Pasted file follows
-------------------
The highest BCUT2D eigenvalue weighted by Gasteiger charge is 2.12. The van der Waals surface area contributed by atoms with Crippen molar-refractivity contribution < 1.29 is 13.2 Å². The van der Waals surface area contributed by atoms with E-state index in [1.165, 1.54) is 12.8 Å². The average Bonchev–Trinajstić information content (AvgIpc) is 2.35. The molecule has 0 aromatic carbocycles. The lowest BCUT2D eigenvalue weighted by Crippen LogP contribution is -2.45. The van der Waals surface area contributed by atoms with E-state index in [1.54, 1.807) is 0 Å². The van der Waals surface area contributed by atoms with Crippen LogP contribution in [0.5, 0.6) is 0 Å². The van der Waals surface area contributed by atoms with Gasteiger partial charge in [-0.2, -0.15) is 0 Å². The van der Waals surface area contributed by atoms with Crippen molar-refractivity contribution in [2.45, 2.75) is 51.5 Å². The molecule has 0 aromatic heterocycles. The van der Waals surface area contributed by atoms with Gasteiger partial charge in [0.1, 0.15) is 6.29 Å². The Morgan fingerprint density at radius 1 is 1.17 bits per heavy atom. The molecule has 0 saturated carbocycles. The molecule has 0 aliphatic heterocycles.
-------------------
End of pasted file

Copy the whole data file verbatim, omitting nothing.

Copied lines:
The highest BCUT2D eigenvalue weighted by Gasteiger charge is 2.12. The van der Waals surface area contributed by atoms with Crippen molar-refractivity contribution < 1.29 is 13.2 Å². The van der Waals surface area contributed by atoms with E-state index in [1.165, 1.54) is 12.8 Å². The average Bonchev–Trinajstić information content (AvgIpc) is 2.35. The molecule has 0 aromatic carbocycles. The lowest BCUT2D eigenvalue weighted by Crippen LogP contribution is -2.45. The van der Waals surface area contributed by atoms with E-state index in [1.54, 1.807) is 0 Å². The van der Waals surface area contributed by atoms with Crippen LogP contribution in [0.5, 0.6) is 0 Å². The van der Waals surface area contributed by atoms with Gasteiger partial charge in [-0.2, -0.15) is 0 Å². The van der Waals surface area contributed by atoms with Crippen molar-refractivity contribution in [2.45, 2.75) is 51.5 Å². The molecule has 0 aromatic heterocycles. The van der Waals surface area contributed by atoms with Gasteiger partial charge in [0.1, 0.15) is 6.29 Å². The Morgan fingerprint density at radius 1 is 1.17 bits per heavy atom. The molecule has 0 saturated carbocycles. The molecule has 0 aliphatic heterocycles.